16. The Evil Dead (1981; Sam Raimi) 421 pts.
Stacie Ponder wrote of this film, "Sometimes, it's just so simple: five friends, a creepy cabin in the woods, an eeeeeevil book bound in human flesh and inked in human blood. Writer/director Sam Raimi took that simple premise and a $3 budget and managed to create a horror classic- one of the most twisted and dangerous films of my youth." Read the rest of her piece on why the first is the best of Raimi's trilogy here.)
15. The Blair Witch Project (1999; Daniel Myrick & Eduardo Sanchez) 450 pts.
If there is such a thing as a one-hit wonder in the film world, this was it. People only remember the marketing campaign, but this film--one I don't particularly like--still sports a killer ending that is worth the wait.
14. The Haunting (1963; Robert Wise) 464 pts.
A great, old-fashioned idea for a ghost story executed in a great, old-fashioned manner.
13. Don’t Look Now (1973; Nicolas Roeg) 469 pts.
The shocking moment near the end of this film still divides viewers. Is it a brilliant scare-you-out-of-your seat left turn, or does it ruin the slow burn and emotional intensity of what comes before it?
12. Suspiria (1977; Dario Argento) 482 pts.
Witchcraft and other such spookery have never been my thing. Nonetheless, Argento's composition and use of color are just as beautiful here as in the slasher films I love him for best. Plus, there's that scene where they're really mean to the blind guy, and that's pretty creepy.
11. The Birds (1963; Alfred Hitchcock) 483 pts.
Not to step on any toes here, but... this one I just don't get. They're frickin' birds, man! What's the big deal?
10. Jaws (1976; Steven Spielberg) 526 pts.
Everybody who nominated the original blockbuster felt compelled to mention that it was originally just a scary movie with a shark you barely see. Though I mock these Spielberg apologists, they have a point: success and time tend to cloud genre associations, as if a popular movie is an island unto itself, completely separate from its generic lineage.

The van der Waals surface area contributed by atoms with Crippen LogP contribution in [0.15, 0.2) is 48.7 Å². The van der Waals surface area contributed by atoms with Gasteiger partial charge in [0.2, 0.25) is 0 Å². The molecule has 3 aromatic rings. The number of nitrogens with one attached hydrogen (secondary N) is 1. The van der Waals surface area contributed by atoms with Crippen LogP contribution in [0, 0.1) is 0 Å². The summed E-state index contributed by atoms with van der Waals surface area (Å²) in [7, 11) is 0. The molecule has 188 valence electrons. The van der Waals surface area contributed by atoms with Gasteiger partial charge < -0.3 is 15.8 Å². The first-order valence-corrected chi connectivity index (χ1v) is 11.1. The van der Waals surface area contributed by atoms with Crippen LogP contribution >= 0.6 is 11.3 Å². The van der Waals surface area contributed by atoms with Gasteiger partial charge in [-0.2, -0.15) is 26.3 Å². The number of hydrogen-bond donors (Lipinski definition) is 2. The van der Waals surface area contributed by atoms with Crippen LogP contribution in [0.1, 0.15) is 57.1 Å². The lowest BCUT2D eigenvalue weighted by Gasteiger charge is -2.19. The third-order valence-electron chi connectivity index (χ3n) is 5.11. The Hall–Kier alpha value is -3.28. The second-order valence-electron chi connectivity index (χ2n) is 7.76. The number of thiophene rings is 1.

9. Dawn of the Dead (1978; George Romero) 645 pts.
The message inherent in this film is still so relevant that it was remade 25 years later and didn't have to be updated in the slightest.
8. The Thing (1982; John Carpenter) 661 pts.
Nobody who ever sees this film will forget that dog, and to me, that is what horror films are all about: indelible imagery that sticks with you and burns into you, recurring at the strangest moments.
7. Alien (1979; Ridley Scott) 675 pts.
Space + claustrophobia + icky crawly spitting grossy things=no one hearing you screaming.
6. The Exorcist (1973; William Friedkin) 723 pts.
As a child I had no conception of what this movie was about, but the image on the box alone was enough to make me tense up as I walked by it on the rack. I imagined 'the Exorcist' was the villain, and I wondered what he wanted to do to me with whatever was inside that bag he was carrying.
5. Psycho (1960; Alfred Hitchcock) 747 pts.
The "mother" of them all. Get it? Because, you know, it's like the movie that got all that blood flowing through American cinema and there's a character called Mother in it. So it's sort of like a play on words. Ha, ha...
4. The Texas Chainsaw Massacre (1974; Tobe Hooper) 784 pts.
To me, nothing in this film is as scary as the shot of the chicken in that little tiny birdcage. Plus, it's a known fact that everything is scarier when it's shot on that 1970's yellowish sepia film stock.
3. Halloween (1978; John Carpenter) 824 pts.
There had been slasher films before, but none nailed the mindless evil psycho villain character quite like this one. And the score is so simple and brilliant that just two or three seconds worth of it gets the goosebumps going.
2. Night of the Living Dead (1968; George Romero) 862 pts.
A brilliant ending necessitated by financial woes; a social message implied by the mere fact of casting a black protagonist. Oh yeah, and the movie that gave us the modern American conception of the zombie, of which there have been infinite variations. Now let us all lurch and hunger, together, as one.
1. The Shining (1980; Stanley Kubrick) 997 pts.
For once, justice is served. I have long said that The Shining is the greatest horror film in existence and it won't soon be surpassed, for beauty, for chills, or for an ability to provoke thought. (My own personal relationship with Kubrick's last great film is detailed here. A brilliant analysis from Exploding Kinetoscope can be found here.)
Thanks everyone who participated, and especially to those of you who are spreading the word, and to those who were quoted in this post.